Temple of Montu (Medamud)
The Temple of Montu (also Temple of Monthu, Montju, or Menthu) is an Egyptian temple dedicated to the worship of Monthu. The site is located 5 kilometres (3.1 mi) northeast of Karnak, which is located within Luxor. Medamud was excavated by French archaeologist Fernand Bisson de la Roque from 1925 to the post-war, and revealed many buildings including a temple dedicated to Montu. This temple replaced an ancient sanctuary and consists of an open forum with a tower and enclosing two mounds that housed the chapels of worship. It is thought that original sanctuary dates to the Old Kingdom. The ruins of the last structure date to the Ptolemy VIII period of the 2nd century BC, although decorations and additions continued to be added centuries later by the Romans. Because of Montu's strong association with raging bulls, the temple was a major centre of worship for bulls, containing many statues of bulls for worship and reliefs. Most of these statues are now located in various museums around the world.
Montu was a falcon-headed, god of war. He was the patron god of Thebes. His consorts were Tjenenyet (or Tanen-t) and Raettawy (or Rattaui); his son was Harpora. He is also associated with a sacred bull named Buchis.
In addition to the temple at Medamud, temples dedicated to Montu were built in Karnak, Armant, and Tod. From 1925-1932, the Medamud Temple of Montu was excavated by French archaeologist, Fernand Bisson de la Roque, of the Institut Français d'Archéologie Orientale, in conjunction with the Louvre Museum.
Medamud (or Madu) was an outpost of Thebes, located 3 miles (4.8 km) away. Little is known about the town of Medamud or its other structures. Prior to construction of the Middle Kingdom temple, the site had been burned and earlier mounds were razed. The Middle Kingdom temple is situated on a circular mound. Its orientation bears east-west.
Old Kingdom site
The Old Kingdom temple site, dedicated to Montu, was walled and had a sacred grove. It had a tunnel system, mounds and chambers.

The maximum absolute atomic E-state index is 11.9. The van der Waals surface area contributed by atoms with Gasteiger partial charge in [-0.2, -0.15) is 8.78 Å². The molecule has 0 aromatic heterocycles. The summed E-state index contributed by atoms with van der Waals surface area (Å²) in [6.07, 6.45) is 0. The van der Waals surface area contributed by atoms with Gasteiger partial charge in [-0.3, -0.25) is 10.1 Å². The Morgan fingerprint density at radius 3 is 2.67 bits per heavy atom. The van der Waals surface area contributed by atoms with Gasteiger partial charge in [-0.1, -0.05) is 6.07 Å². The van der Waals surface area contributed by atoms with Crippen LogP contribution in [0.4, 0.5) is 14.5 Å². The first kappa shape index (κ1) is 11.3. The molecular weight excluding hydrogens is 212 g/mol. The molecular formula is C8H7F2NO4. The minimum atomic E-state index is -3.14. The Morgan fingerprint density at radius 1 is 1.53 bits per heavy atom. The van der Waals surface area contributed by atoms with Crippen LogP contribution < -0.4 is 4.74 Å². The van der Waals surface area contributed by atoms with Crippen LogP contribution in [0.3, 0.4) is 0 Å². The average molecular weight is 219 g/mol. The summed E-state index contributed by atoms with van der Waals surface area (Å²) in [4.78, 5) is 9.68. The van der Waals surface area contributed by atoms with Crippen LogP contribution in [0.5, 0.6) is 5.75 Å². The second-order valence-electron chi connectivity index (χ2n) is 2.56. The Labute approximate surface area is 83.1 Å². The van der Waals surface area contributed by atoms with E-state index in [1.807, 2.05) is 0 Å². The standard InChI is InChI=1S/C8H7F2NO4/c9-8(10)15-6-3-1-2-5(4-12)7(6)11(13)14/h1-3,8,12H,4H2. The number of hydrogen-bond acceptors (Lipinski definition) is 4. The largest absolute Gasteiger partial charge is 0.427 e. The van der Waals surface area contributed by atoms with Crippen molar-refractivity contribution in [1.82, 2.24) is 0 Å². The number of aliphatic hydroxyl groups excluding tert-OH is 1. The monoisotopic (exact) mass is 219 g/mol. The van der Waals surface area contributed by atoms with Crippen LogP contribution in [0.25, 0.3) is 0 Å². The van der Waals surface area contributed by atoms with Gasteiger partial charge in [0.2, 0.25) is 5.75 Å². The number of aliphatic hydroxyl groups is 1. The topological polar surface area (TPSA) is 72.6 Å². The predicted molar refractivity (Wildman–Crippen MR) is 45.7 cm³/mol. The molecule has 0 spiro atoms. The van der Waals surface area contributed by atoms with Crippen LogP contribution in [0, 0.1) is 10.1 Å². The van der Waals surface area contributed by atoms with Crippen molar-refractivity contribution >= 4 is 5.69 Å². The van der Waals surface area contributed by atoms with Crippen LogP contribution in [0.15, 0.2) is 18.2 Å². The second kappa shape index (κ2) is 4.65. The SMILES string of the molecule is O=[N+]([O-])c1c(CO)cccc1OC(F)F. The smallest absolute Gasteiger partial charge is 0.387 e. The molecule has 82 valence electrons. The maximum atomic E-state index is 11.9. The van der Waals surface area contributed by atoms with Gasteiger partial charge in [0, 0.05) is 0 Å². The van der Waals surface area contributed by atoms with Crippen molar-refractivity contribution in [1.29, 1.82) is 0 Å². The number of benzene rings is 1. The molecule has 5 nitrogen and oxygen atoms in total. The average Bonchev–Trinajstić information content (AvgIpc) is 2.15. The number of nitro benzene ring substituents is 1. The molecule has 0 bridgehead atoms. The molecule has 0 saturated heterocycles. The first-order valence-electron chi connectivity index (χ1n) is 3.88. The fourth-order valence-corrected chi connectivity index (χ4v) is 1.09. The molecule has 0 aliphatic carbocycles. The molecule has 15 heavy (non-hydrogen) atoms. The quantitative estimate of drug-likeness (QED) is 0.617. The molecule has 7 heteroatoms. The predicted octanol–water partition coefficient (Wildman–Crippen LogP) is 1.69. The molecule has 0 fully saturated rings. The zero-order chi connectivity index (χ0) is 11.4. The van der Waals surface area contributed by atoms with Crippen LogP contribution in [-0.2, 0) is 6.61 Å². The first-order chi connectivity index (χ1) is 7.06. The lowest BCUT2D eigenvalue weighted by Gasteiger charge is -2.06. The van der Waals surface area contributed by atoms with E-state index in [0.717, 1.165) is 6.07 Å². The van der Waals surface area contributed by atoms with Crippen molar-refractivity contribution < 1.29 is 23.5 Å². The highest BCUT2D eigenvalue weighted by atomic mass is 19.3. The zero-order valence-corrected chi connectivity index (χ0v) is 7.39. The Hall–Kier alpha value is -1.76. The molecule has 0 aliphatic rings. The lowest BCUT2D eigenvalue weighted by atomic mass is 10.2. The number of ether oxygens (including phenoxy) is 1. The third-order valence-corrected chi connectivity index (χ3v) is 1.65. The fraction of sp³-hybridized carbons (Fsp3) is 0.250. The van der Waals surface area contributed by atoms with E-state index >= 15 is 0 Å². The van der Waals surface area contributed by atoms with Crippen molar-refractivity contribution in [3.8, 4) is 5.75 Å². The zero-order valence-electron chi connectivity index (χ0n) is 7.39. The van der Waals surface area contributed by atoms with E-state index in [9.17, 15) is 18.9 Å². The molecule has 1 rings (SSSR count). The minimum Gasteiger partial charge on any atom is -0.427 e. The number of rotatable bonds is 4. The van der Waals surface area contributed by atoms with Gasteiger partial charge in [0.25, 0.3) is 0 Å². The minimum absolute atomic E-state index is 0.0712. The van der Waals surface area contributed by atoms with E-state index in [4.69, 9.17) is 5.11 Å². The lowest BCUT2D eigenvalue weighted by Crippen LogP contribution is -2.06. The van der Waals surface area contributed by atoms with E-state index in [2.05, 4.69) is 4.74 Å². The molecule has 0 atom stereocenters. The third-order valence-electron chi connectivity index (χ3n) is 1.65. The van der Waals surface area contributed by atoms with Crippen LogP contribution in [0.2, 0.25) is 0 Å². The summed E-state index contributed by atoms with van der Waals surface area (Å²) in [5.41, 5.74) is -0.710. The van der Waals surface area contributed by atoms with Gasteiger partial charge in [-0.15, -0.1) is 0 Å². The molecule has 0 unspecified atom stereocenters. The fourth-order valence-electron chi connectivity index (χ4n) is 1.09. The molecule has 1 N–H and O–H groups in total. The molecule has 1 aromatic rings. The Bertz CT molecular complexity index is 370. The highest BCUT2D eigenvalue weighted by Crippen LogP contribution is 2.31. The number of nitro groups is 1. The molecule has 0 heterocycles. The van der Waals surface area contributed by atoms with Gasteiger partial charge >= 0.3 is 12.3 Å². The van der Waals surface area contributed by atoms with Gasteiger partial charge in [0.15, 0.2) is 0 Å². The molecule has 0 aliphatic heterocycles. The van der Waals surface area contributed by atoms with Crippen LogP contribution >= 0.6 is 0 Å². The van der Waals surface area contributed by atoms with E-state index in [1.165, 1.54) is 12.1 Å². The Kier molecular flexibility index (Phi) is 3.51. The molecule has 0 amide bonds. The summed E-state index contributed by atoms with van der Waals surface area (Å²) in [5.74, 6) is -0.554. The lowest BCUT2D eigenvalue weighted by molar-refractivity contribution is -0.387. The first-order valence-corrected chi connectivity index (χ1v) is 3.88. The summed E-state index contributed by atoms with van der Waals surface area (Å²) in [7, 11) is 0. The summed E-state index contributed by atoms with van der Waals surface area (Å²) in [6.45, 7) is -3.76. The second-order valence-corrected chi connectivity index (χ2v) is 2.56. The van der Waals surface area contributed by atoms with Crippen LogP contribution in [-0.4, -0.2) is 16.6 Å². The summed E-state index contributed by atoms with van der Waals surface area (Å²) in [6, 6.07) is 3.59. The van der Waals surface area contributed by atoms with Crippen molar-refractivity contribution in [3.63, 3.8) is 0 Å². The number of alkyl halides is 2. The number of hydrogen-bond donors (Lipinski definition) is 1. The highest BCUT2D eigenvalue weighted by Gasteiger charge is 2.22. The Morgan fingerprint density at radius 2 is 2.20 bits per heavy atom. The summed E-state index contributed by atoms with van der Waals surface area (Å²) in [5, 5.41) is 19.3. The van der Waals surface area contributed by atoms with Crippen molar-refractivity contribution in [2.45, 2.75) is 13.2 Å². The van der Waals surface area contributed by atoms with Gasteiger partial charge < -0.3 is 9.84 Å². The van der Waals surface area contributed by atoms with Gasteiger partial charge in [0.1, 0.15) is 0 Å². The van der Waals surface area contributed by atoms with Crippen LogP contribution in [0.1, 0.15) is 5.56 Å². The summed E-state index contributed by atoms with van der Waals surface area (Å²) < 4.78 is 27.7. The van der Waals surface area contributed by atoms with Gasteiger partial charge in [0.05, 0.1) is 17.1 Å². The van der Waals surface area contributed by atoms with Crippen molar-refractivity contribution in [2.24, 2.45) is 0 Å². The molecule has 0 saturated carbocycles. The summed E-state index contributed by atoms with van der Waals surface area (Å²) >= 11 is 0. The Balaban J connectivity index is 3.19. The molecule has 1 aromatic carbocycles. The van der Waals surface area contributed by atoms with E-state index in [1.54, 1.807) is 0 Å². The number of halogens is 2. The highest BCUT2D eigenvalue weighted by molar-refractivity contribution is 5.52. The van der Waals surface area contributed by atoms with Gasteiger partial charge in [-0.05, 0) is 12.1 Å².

Middle Kingdom temple
The Middle Kingdom 12th dynasty building is a rare example of the foundation of religion in the Middle Kingdom of Egypt era. Others of this period are the temple of Sesostris III in Abydos, the Temple of Medinet Madi and Qasr el-Sagha in Fayoum dating from approximately the same time, and the funerary temple of Mentuhotep II of the 11th dynasty in Deir el-Bahari. The sanctuary was remodeled in later periods..
The temple's features included a tribune platform, a canal, a dromos, main gate, portico, hall, and sanctuary. There was also a courtyard for the living sacred bull. It consisted of a first chamber, 200 by 180 meters. The main access was by the east and north. A sacred lake was probably on the west side of the temple. The temple consisted of two distinct, contiguous sections that have been interpreted as a temple to the north and one to the south where the priests would have had their quarters. Typical of the period, the temple was built of brick; it included raw elements for the doors and frames, and column or carved stone, the bases of which were decorated. Carved stone would have been present in the most intimate parts of the sanctuary, but no trace of it has been discovered. No doubt these parts were considered sacred and reused in later buildings. The plan of the sanctuary of the Middle Kingdom is still subject to discussion. But it was to have at least one hypostyle antechamber, giving access to chapels of worship or shrine. A large courtyard surrounded by portico columns where a sacred bull would have lived would have been revered as the hypostasis of the living Montu.
This temple has provided many examples of royal statuary and lithic elements of Ancient Egyptian architecture. One of the extravagant doors, dated to Sesostris III, is in the Louvre. The temple continued to be decorated in the 13th dynasty of Egypt, including Sobekhotep II, and included some reliefs of his predecessors and of his ancestor Sesostris III, dressed in the fashion of the Sed festival.
New Kingdom temple
The site is currently closed to the public as a team of archaeologists and restorers work to protect against the modern city encroachment on the ancient remains of the former city.
Composed of twelve columns, the structure was built under Ptolemy VIII, who was then one of the great rebuilders of Medamud. Four of the six columns of the facade are still connected by walls. The elements of the inner temple are dated them from the beginning of the Ptolemaic period. The enclosure of the temple included a sacred lake and a deep well but was blocked off because it represented a danger to children playing in the area. The temple continued to be enlarged and decorated for centuries under the Roman emperors, including Tiberius (14-37), up until the reign of Antoninus Pius. A wharf, which was reached by a canal, connected the temple with a line of sphinxes; it is in a state of ruin. Although grass grows throughout the site, there is still find evidence of ancient pilgrims in the form of graffiti or engraved footprints. Following the processional aisle, it was possible to access a large door whose decoration dates from the reign of Tiberius. This monumental gateway was a large opening within the walls of the temple axis. It was Ptolemy VIII, however who built the towered portico around the door, its decoration not completed until the reign of Ptolemy XII. Another door dates to Ptolemy II.